Nobody ever seems to explain to me how proper authority in the Catholic Church continues according to the strict sedevacantist position. I never get a clear answer.
Oh, they wimp out by saying, "God will work a miracle" or "St. Peter will come down and personally pick the next Pope", which amounts to the same thing.
That seems like a cop-out to me, because when you have recourse to, "Well, there could be a miracle!" it means you're out of ideas! You don't see any possibility in the human realm.
See, there's nothing wrong with NOT attempting to explain away the mystery of this Crisis in the Church. Even if we did try to reason about it, we might easily be wrong. Our reason is not infallible. But the Sedevacantists have clearly applied their reason, and have attempted to solve the Crisis mystery completely (with a neat little bow, I might add). But their solution (from human reason) falls short PRECISELY because they can't explain how Authority will come back.
I don't know how this is all going to be resolved either, which is why my realistic and honest position is: "I don't know, and I can't know. I'm just going to keep the Faith and save my soul."
Because the status of the Pope is not a T in the road (do I go left? Or right? I have to choose one of them, and they each involved a hard turn one way or the other!), I go with the DEFAULT (as in, computer software) POSITION. That is to say, we assume he's the Pope until a council declares otherwise.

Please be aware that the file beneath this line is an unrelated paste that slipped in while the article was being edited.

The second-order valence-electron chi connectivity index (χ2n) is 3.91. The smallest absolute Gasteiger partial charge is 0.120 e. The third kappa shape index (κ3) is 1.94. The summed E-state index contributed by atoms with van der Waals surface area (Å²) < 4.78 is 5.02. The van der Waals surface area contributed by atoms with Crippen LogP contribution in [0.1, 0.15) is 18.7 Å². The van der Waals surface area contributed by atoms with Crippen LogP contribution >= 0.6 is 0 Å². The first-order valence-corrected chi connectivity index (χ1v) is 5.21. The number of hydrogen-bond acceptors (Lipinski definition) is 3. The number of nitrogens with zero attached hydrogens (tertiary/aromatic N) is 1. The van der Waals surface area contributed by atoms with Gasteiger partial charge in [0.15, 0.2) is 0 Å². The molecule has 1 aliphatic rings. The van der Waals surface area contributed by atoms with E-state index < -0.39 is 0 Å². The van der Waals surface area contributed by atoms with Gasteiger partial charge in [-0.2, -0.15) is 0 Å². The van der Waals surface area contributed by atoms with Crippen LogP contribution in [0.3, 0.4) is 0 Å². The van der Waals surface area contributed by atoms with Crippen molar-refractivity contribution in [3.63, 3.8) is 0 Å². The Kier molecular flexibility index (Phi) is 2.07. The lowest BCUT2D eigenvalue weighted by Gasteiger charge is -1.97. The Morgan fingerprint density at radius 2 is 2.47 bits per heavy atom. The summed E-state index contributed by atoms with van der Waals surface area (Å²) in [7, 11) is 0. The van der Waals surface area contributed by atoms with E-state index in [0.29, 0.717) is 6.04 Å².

The Pope question is like a straight road saying "He is the pope" and sedevacantism is a sharp right turn off that road. It's making a decision. If you make no decision, you keep going forward, holding to the default position that he's the pope.
It follows from this, that Catholics won't ever be judged by God for holding to that default position. Now the same can't be said for those who rashly took the reins, and diverted the carriage on a sharp 90 degree turn. Maybe they shouldn't have done this, maybe they should. But how can you blame someone who just rides in the carriage, letting the horses move you along? Unless you know exactly what needs to be done, and where you need to go instead, then why take the reins?
Such taking of the reins is a moral action. Is not doing anything
also considered a moral action? If so, then we're screwed, because we really don't know what to do, and if we're going to be judged for "doing something" either way, even if that "something" is doing nothing
, then how fair is that?